The electric vehicle market is taking off in Southeast Asia as automakers plan to start production in at least three countries this year, reports Nikkei Asia. Many of these companies are based in China and South Korea, while Japanese automakers, which now account for more than 90% of new-car sales in Southeast Asia, are said to be falling behind.
Hyundai Motor began full-scale production at its new electric vehicle factory in Indonesia earlier this year and China’s SAIC-GM-Wuling Automobile unveiled a new mini EV slated to start production in the Southeast Asian country by the end of the year.
Wuling is reportedly a driving force in China’s growing EV market, selling 420,000 Hongguang Minis, which are said to start at just 32,800 Yuan (US $4,885), there last year. The company has yet to announce the price of its new model in Indonesia, however it is expected this could ignite the EV market in that country, where the majority of models now cost over $35,000 and only around 700 new EVs were sold in Indonesia last year.
Thailand is reported to be aiming for EV’s to reach 30% of its auto production by 2030. It has begun offering tax incentives and subsidies for those looking to purchase. China’s Great Wall Motor has received orders for over 4,700 Ora vehicles since they went on sale in Thailand during November, more than double the country’s entire EV sales in 2021. Great Wall looks to reduce prices further by starting Thai production as early as 2023.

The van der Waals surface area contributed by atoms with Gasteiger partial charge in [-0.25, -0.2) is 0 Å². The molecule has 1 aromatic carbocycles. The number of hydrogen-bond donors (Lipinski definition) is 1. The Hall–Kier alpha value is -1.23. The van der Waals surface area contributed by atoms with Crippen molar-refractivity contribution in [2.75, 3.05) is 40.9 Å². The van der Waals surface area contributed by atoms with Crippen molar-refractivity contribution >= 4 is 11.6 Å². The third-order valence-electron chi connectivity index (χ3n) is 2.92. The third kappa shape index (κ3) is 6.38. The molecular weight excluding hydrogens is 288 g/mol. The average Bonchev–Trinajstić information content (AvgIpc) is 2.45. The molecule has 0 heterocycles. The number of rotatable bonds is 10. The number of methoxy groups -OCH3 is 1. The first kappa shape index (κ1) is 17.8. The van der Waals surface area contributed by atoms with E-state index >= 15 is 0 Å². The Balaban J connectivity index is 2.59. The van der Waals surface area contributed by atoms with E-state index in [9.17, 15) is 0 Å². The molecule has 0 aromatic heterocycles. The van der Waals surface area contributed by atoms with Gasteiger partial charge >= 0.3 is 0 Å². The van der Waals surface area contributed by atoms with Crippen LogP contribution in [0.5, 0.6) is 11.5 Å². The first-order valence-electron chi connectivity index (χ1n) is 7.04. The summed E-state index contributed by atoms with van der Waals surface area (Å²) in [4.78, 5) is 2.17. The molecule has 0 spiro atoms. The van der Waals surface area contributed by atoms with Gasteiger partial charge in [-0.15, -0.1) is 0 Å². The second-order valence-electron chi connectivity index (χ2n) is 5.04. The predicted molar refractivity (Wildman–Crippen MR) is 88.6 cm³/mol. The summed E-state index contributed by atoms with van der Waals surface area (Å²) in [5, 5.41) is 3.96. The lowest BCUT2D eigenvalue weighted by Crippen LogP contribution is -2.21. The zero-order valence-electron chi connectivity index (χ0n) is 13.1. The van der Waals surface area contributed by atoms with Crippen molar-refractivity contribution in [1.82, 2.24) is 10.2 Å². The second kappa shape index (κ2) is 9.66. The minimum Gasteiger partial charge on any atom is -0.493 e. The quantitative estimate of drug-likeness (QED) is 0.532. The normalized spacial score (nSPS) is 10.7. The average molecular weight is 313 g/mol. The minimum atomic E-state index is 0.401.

Nikkei Asia added that Toyota Motor and SAIC Motor also are taking advantage of the Thai incentives. Toyota is expected to start selling Japanese-built EVs in Thailand later this year, with plans to switch to local production as early as 2024.
The Mercedes-Benz Group plans to start assembling vehicles in Thailand this year, while Thai state energy group PTT aims to begin EV production in 2024 with Hon Hai Precision Industry, the Taiwanese manufacturer also known as Foxconn.
Volvo Cars announced in March that it had begun assembling vehicles in Malaysia. The Fieldman Group, a Malaysian producer of palm oil and other commodities, said in January that it would build a joint EV assembly plant with China’s Changan Automobile.
VinFast, the automaking arm of Vietnamese conglomerate Vingroup, began selling locally made EVs in December. It plans to manufacture and sell vehicles in the US as well.
In the Philippines, a law to bolster the EV sector took effect in May. It requires logistics providers and public transportation operators to electrify at least 5% of their fleets by a date to be decided later. The government is weighing new incentives for the import and manufacturing of such vehicles.
Honda Motor’s joint venture in China with Guangzhou Automobile Group has begun building an electric vehicle factory in Guangdong province with an initial investment of 3.49 billion yuan ($522 million), reported Reuters. The Japanese automaker is aiming to start the factory’s operation in 2024, it said in a statement. The new factory has an annual production capacity of 120,000 units.
Honda said another EV plant in China, in a joint venture with Dongfeng Motor Group, is also expected to start operations in 2024.